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Newton's Second Law

Levels are CK-12's student achievement levels.
Basic Students matched to this level have a partial mastery of prerequisite knowledge and skills fundamental for proficient work.
At Grade (Proficient) Students matched to this level have demonstrated competency over challenging subject matter, including subject matter knowledge, application of such knowledge to real-world situations, and analytical skills appropriate to subject matter.
Advanced Students matched to this level are ready for material that requires superior performance and mastery.
  • Read
    Newton's Second Law

    Newton's Second Law

    by Jeffery Feathers //at grade

    The acceleration experienced by an object will be proportional to the applied force and inversely proportional to its mass. If there are multiple forces, they can be added as vectors and it is the net force that matters.

  • Read
    Newton's Second Law-Grade 7 Physical Science

    Newton's Second Law-Grade 7 Physical Science

    by Allison Griner //at grade

    Newton's second law of motion and the effects of force and mass on acceleration. Direct and inverse relationships between force, mass and acceleration.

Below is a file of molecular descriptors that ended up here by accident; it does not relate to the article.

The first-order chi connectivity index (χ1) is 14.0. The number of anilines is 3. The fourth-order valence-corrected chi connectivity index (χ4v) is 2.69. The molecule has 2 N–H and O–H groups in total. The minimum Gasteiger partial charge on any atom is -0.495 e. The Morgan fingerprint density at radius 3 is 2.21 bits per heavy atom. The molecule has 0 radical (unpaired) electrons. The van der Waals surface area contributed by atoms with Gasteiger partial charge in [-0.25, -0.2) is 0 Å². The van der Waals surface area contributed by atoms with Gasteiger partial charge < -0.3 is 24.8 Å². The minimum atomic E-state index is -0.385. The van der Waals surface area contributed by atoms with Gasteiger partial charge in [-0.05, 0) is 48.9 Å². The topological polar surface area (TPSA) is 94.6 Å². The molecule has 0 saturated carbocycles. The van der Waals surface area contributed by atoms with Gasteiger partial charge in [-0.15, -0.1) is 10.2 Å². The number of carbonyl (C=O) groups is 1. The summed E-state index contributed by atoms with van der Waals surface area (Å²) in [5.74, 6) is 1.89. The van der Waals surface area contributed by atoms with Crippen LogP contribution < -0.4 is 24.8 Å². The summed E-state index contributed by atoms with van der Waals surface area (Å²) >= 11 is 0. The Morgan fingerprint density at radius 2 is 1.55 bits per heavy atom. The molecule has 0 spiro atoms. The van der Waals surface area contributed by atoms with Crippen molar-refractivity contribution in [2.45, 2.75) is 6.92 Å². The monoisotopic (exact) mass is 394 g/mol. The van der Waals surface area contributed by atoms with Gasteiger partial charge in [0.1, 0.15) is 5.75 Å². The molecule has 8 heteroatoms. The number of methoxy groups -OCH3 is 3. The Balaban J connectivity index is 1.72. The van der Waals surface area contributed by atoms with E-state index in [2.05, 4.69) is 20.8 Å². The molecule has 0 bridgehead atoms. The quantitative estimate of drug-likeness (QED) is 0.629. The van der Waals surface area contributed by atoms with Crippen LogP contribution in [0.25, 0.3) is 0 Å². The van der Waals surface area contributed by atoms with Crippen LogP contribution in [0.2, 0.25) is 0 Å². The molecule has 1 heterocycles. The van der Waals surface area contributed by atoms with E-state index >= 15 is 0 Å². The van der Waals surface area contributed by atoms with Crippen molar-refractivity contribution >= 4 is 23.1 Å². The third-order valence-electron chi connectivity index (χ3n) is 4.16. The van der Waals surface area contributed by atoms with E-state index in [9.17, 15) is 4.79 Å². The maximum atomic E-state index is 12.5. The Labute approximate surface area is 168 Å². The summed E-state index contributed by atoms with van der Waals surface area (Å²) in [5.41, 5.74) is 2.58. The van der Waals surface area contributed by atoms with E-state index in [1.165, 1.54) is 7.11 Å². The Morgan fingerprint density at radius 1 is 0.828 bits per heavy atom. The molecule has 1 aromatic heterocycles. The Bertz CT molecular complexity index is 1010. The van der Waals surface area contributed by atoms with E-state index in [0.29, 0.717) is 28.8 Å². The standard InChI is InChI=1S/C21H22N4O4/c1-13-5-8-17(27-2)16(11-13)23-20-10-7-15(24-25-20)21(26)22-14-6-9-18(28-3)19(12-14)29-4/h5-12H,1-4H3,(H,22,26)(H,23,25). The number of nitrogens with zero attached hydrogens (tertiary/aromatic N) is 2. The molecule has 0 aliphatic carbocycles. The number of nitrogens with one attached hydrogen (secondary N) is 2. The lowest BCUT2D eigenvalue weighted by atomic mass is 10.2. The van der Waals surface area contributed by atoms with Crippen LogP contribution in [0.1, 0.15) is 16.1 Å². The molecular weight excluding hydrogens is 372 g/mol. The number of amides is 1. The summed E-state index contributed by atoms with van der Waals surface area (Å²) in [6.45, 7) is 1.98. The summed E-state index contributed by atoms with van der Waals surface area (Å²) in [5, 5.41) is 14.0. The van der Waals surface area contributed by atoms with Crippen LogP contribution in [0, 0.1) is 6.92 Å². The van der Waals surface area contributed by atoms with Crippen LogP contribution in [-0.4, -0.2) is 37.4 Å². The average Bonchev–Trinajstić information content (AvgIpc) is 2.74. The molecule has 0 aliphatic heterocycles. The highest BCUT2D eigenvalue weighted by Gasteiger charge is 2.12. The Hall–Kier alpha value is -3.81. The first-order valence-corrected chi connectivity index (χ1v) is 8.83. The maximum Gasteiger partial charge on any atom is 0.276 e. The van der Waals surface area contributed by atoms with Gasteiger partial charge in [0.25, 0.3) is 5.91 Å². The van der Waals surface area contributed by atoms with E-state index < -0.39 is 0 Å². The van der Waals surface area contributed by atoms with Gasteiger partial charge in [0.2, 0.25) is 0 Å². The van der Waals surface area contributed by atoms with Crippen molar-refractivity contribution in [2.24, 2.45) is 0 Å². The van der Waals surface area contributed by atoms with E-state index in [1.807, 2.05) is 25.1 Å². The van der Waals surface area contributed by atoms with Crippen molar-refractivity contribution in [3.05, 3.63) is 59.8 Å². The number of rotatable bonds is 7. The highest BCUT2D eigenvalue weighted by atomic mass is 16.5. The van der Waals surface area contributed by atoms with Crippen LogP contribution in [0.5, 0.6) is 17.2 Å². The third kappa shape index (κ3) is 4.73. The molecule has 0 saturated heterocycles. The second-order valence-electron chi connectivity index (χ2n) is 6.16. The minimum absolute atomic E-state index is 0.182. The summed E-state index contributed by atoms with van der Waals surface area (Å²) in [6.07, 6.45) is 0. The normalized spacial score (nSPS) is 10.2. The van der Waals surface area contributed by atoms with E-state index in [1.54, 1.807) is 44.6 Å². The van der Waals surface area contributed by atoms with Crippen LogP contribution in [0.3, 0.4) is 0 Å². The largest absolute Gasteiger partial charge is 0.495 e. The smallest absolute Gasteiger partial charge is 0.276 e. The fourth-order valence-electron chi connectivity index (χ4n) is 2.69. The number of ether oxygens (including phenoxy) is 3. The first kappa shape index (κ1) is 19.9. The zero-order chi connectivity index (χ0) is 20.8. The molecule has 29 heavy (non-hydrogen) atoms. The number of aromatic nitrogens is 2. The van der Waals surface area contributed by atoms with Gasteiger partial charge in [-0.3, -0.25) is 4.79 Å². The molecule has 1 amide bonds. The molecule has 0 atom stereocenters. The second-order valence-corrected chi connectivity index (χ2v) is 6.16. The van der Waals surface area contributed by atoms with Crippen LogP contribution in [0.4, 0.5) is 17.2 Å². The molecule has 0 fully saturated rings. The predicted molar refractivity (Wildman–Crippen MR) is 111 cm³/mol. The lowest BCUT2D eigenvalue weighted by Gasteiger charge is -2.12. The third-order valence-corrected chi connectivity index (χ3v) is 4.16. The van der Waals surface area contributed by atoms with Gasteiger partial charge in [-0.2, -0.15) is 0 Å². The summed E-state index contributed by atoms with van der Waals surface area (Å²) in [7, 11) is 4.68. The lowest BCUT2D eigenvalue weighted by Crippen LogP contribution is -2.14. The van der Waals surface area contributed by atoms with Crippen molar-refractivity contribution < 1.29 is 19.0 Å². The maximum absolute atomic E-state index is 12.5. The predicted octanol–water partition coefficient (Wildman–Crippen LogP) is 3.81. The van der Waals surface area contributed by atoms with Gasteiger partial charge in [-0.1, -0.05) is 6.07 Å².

• Read
    Newton's Second Law

    Newton's Second Law

    by Capi Marceau //at grade

    Newton's second law of motion and the effects of force and mass on acceleration. Direct and inverse relationships between force, mass and acceleration.

  • Read
    Newton's Second Law

    Newton's Second Law

    by Ed Ott //at grade

    The acceleration experienced by an object will be proportional to the applied force and inversely proportional to its mass. If there are multiple forces, they can be added as vectors and it is the net force that matters.

  • Read
    Newton's Second Law

    Newton's Second Law

    by Michael O'Shaughnessy //at grade

    The acceleration experienced by an object will be proportional to the applied force and inversely proportional to its mass. If there are multiple forces, they can be added as vectors and it is the net force that matters.

  • Real World Application
    A Big Kick, But Big Enough?

    A Big Kick, But Big Enough?

    by Vinay Satish //at grade

    How is the acceleration of a soccer ball dependent on its mass and kick force?

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